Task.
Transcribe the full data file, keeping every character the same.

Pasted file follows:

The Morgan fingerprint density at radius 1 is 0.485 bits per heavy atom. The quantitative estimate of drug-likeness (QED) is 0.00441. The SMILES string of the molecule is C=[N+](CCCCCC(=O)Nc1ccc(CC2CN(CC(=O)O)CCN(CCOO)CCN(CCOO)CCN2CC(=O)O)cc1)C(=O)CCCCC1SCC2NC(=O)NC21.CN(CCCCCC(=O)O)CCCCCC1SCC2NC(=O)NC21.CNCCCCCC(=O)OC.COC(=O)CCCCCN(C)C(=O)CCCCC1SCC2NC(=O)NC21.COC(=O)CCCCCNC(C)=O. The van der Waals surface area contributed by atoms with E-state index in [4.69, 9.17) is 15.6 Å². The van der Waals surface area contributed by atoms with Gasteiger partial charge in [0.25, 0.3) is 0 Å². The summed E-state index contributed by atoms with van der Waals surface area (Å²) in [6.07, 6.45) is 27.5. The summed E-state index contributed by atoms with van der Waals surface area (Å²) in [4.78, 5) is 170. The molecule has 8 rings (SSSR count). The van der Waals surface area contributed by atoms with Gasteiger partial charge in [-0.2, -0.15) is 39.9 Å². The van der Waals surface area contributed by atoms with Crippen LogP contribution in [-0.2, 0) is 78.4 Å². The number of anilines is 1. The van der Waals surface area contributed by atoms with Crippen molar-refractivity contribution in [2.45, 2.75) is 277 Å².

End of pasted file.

The Morgan fingerprint density at radius 1 is 0.485 bits per heavy atom. The quantitative estimate of drug-likeness (QED) is 0.00441. The SMILES string of the molecule is C=[N+](CCCCCC(=O)Nc1ccc(CC2CN(CC(=O)O)CCN(CCOO)CCN(CCOO)CCN2CC(=O)O)cc1)C(=O)CCCCC1SCC2NC(=O)NC21.CN(CCCCCC(=O)O)CCCCCC1SCC2NC(=O)NC21.CNCCCCCC(=O)OC.COC(=O)CCCCCN(C)C(=O)CCCCC1SCC2NC(=O)NC21.COC(=O)CCCCCNC(C)=O. The van der Waals surface area contributed by atoms with E-state index in [4.69, 9.17) is 15.6 Å². The van der Waals surface area contributed by atoms with Gasteiger partial charge in [0.25, 0.3) is 0 Å². The summed E-state index contributed by atoms with van der Waals surface area (Å²) in [6.07, 6.45) is 27.5. The summed E-state index contributed by atoms with van der Waals surface area (Å²) in [4.78, 5) is 170. The molecule has 8 rings (SSSR count). The van der Waals surface area contributed by atoms with Gasteiger partial charge in [-0.2, -0.15) is 39.9 Å². The van der Waals surface area contributed by atoms with Crippen LogP contribution in [-0.2, 0) is 78.4 Å². The number of anilines is 1. The van der Waals surface area contributed by atoms with Crippen molar-refractivity contribution in [2.45, 2.75) is 277 Å².